Sri Lanka is considering restructuring its local and national debt, President Ranil Wickremesinghe said Friday as the island nation faces the worst financial crisis in its independent history.
The country is expected to resume bailout negotiations with the International Monetary Fund (IMF) in August in hopes of raising $3 billion in funding.
The government is working with its financial and legal advisers Lazard and Clifford Chance to finalize a plan to restructure its foreign debt, including about $12 billion to bondholders.
“Should we look at the local debt? That has far-reaching consequences,” Wickremesinghe told a conference in Colombo. “The financial advisors look at both things.”
Sri Lanka’s central bank governor said on July 7 that the country will not attempt to restructure local debt.
The IMF has also previously warned countries about problems with local debt restructuring, pointing to the implications for domestic banks.
“Restructuring domestic debt is like an operation — you only do it when you have to, and you avoid it when it does more harm than good,” IMF officials said in a December blog post.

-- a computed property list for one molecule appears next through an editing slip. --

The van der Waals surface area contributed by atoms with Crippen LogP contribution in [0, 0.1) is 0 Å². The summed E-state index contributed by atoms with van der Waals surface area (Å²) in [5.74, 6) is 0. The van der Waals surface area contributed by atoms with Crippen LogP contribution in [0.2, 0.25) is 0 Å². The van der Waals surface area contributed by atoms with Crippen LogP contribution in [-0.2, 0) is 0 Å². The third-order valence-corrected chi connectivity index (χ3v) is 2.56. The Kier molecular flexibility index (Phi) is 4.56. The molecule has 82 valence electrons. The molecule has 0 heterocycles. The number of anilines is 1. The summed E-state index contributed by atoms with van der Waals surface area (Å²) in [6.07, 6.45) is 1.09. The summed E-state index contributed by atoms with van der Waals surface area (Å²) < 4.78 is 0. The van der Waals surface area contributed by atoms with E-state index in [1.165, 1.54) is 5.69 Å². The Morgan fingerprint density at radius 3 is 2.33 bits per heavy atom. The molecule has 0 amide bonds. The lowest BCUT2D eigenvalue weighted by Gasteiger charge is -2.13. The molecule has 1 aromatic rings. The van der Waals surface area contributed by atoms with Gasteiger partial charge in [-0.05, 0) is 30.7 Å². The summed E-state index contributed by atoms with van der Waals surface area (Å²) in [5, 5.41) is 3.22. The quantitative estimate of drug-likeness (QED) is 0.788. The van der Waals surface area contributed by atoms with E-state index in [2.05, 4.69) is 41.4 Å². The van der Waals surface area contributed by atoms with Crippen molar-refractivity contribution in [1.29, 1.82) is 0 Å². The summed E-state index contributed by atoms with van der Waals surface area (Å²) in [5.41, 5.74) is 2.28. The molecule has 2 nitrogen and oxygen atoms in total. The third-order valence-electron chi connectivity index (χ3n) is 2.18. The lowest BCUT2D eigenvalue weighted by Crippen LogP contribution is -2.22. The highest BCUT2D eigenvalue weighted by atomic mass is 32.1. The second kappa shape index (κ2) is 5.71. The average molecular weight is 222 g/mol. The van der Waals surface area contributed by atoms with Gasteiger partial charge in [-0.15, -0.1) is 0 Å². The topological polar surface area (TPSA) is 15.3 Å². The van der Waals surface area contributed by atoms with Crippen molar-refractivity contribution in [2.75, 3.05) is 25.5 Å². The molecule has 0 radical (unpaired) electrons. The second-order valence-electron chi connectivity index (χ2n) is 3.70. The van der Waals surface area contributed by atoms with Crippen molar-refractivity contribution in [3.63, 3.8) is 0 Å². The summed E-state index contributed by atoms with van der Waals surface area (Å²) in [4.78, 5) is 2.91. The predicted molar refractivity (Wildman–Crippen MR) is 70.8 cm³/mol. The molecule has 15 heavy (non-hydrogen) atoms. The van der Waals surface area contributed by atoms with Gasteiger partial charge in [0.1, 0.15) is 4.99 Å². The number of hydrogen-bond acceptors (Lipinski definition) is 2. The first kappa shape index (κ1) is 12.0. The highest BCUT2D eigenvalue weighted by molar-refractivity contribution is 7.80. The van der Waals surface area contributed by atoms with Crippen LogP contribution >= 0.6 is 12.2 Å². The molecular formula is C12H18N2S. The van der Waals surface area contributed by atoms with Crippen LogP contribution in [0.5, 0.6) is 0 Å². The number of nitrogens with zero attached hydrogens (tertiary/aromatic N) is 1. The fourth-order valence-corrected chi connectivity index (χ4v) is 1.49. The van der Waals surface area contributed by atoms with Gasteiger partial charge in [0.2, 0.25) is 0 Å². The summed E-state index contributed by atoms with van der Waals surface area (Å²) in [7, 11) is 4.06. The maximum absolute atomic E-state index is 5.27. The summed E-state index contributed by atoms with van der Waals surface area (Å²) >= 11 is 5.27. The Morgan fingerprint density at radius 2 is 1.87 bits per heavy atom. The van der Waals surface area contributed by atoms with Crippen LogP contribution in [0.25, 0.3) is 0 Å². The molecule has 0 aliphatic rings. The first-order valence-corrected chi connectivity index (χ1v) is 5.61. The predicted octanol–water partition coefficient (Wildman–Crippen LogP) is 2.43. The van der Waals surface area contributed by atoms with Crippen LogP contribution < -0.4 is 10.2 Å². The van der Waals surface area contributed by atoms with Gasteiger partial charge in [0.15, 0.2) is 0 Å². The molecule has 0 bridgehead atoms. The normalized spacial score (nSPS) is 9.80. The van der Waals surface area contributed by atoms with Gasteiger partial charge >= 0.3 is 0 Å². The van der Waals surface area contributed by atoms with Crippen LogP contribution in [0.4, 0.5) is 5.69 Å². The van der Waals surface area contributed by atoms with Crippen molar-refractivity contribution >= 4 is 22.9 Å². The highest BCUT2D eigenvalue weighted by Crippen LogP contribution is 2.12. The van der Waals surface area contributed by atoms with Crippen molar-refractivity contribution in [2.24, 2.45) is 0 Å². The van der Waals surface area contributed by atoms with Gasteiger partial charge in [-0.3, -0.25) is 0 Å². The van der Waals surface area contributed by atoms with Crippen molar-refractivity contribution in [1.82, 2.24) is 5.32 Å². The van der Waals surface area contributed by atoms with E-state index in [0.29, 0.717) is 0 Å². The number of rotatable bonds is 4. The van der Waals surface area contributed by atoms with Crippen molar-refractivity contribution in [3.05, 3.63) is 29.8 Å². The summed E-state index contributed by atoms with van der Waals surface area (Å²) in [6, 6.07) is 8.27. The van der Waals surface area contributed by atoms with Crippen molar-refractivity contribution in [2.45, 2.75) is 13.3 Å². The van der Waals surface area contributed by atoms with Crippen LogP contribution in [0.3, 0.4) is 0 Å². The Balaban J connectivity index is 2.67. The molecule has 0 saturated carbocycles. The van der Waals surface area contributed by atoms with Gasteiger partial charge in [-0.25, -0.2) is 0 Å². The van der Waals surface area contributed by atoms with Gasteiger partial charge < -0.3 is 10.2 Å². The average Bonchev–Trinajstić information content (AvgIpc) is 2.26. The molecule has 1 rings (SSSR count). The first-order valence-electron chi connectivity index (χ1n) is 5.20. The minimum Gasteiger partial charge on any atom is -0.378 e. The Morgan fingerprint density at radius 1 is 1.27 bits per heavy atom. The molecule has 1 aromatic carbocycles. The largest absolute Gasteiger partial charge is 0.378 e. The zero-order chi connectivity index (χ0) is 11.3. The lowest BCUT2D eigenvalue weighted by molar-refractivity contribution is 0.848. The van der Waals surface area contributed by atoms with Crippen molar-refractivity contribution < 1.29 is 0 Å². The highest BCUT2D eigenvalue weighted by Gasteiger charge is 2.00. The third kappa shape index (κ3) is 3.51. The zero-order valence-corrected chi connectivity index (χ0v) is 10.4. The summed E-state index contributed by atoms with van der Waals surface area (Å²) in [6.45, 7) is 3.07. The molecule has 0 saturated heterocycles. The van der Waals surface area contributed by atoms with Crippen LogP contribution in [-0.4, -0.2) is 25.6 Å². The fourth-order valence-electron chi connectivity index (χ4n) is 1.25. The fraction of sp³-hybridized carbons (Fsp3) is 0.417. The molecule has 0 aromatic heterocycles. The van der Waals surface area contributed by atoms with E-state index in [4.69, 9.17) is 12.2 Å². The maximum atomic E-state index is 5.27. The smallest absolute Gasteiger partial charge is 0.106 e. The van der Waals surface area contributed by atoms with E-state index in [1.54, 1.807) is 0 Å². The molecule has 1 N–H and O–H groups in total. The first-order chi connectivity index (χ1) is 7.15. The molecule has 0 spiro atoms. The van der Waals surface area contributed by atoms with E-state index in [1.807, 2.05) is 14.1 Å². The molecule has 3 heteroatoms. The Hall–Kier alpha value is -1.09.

Hit hard by the pandemic, which has decimated the vital tourist industry, and by tax cuts introduced by the government of then-President Gotabaya Rajapaksa, Sri Lanka is experiencing its worst economic crisis since independence from Britain in 1948.
Winding fuel queues and rising inflation have become the norm for ordinary Sri Lankans.
Months of unrest toppled Rajapaksa in July after protesters occupied key government buildings in Colombo.
Some protesters began to clear a protest site in the commercial capital of Colombo on Friday, despite police refusing to enforce an order to remove them.
Government lawyers told the Supreme Court on Friday it will not attempt to remove protesters from the site — known as Gota Go Gama, or village, in mocking tribute to Rajapaksa — until Aug. 10, a lawyer involved in the hearing told Reuters.
Police had previously given protesters until 5:00 PM (1130 GMT) Friday to leave the site.
However, some protesters were seen tearing down tents at the site, opposite the country’s presidential secretariat, ahead of the Supreme Court decision.
“We are not going to dismantle because of the police order,” Gayan Madushanka, a 26-year-old protester, told Reuters.
“For the time being, we are leaving this place to continue the struggle that was taking place across the country. The struggle will not end.”
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